Nitrogen Fertilization for Hybrid Hazelnuts in the Upper Midwest
Field work has been completed for all three years of this project. Laboratory work is in process for the final year, with final data analysis waiting for the results from the lab.
Preliminary results suggest that young hazelnuts do not need much if any nitrogen fertilization as long as soil organic matter is moderate. High rates of N applied as ammonium nitrate are toxic to young hazelnut transplants. Older plants do not show immediate response to N, but may respond after two or three years depending on the level on organic N present in the soil, though these results have not yet been definitively confirmed by our research. Hazelnuts, like most woody plants, appear to be very efficient users of N, because of their ability to store N in their roots and bark over the winter for reuse the following season. Nut production is likely to increase N demand.
Our tentative conclusion is that the N fertilization recommendations developed for European hazelnuts in Oregon are probably applicable to hybrid hazelnuts in Minnesota.
Nitrogen is the most important nutrient for hazelnuts and is also the nutrient that can do the most harm if applied in excess. We will develop two N response curves for Minnesota-hardy hybrid hazelnuts: 1) for new plantings, to determine optimal N rates for rapid growth and early nut-bearing, and 2) for mature plantings, to determine maximum sustained economic yields. With 15N tracer studies we also hope to determine the optimal time of year in which to apply nitrogen to hazelnuts.
In 2003 we established three new plantings, all on experiment station land within 60 miles of the UM campus. All sites had low organic matter soil. Treatments were N rates of 0, 2.5, 5, 10, 20, 30g N plant-1 (0, 10, 20, 40, 80, and 120 lbs acre-1), applied in the spring, plus one split spring plus fall treatment. Treatments were replicated five times at each site in a randomized complete block, with five genetic lines nested within N rates. Results from 2003 indicate that even the 10g N plant-1, a relatively low rate, is too high for new transplants: rates higher than 10 g N plant-1 resulted in high seedling mortality. This supports recommendations to delay fertilization until the second year. Measurements taken at the end of 2004 showed no statistically significant differences in growth between the controls and the 10 g N plant-1 rate, but the leaves of the controls were starting to show visual signs of N deficiency (leaf chlorosis), which became even more marked in 2005. Leaf N in 2004 was optimal for bushes receiving from 2.5 to 10 g N plant-1 year-1, but toxic for plants receiving more than that. Data for 2005 has not yet been analyzed.
In 2003 we also established N trials in four established plantings, two on experiment station land, inherited from other researchers, and two on farms in collaboration with growers. All of these plantings were planted in 2000, with the exception of one 1997 on-farm planting. The treatments were the same as for the new plantings. Blocking was by previous treatment, genetic line, or soil type, depending on the site, with three to eleven blocks per site. Results from 2003 showed an increase in leaf N with increasing N application rate at two of the sites, but none at the other two sites. There were no significant growth responses at any site in the first year. In 2004 an additional site showed a leaf N response, but still no growth responses were observed. In 2004 some bushes began to produce nuts; nut yield was weakly correlated with bush size, but not with N application rate nor with leaf N. These results are as expected because there is frequently a delay in response to N fertilization in woody plants which may initially store N. In 2005 leaf chlorosis began to be visible in the controls at Staples, where the soil is very sandy; it is expected that 2005 growth data and leaf analysis data will show significant N rate effects at Staples, but probably not at Montevideo where the high organic matter soil is rich in mineralizable N.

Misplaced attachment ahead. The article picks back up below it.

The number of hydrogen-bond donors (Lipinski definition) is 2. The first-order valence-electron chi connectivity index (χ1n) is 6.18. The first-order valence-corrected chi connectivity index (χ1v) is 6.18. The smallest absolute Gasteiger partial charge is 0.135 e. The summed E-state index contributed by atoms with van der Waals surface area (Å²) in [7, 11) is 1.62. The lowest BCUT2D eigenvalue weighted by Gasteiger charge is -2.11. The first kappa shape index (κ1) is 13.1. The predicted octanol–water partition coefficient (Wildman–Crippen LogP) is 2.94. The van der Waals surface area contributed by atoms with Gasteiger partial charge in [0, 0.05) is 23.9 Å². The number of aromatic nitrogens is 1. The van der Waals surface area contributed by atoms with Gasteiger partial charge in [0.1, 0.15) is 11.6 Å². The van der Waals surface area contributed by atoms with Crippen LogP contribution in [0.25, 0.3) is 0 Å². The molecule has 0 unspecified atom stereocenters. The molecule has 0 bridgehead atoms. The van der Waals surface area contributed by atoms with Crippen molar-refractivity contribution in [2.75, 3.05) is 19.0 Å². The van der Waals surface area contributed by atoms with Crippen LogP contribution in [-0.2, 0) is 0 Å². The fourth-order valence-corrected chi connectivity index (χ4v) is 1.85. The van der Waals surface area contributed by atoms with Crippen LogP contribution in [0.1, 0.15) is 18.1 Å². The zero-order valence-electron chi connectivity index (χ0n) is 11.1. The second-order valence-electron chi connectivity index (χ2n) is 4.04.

Tracers: In the fall of 2004 we started a pilot study to determine the optimal timing of N applications using 15N tracers, and found that N applied on September 1 was readily taken up whereas N applied on September 21 was not. In 2005 we applied tracers on April 11, April 25, May 25, July 31, and September 9 to see which is best. Laboratory results are expected soon.
Impacts and Contributions/Outcomes
In 2005 Lois Braun presented preliminary results as a poster at the conference of the Association for Temperate Agroforestry, and as a paper in the conference proceedings. In addition, she gave a talk at the annual meeting of the Northern Nut Grower’s Association, which is written up in their journal.
The outcome expected from this project is the development of accurate recommendations for nitrogen fertilization rates and fertilization timing for hybrid hazelnuts in the Upper Midwest.
RR 1, Box 45A
Wykoff, MN 55990
Horticultural Sciences, University of Minnesota
305 Alderman Hall, 1970 Folwell Ave.
University of Minnesota
St. Paul, MN 55108
Office Phone: 6126247432
farmer and independent research plot technician
Sustainable Farming Association of Central MN
11072 241st Ave
Staples, MN 56479
2030 10th Ave. N.E.
Montevideo, MN 56265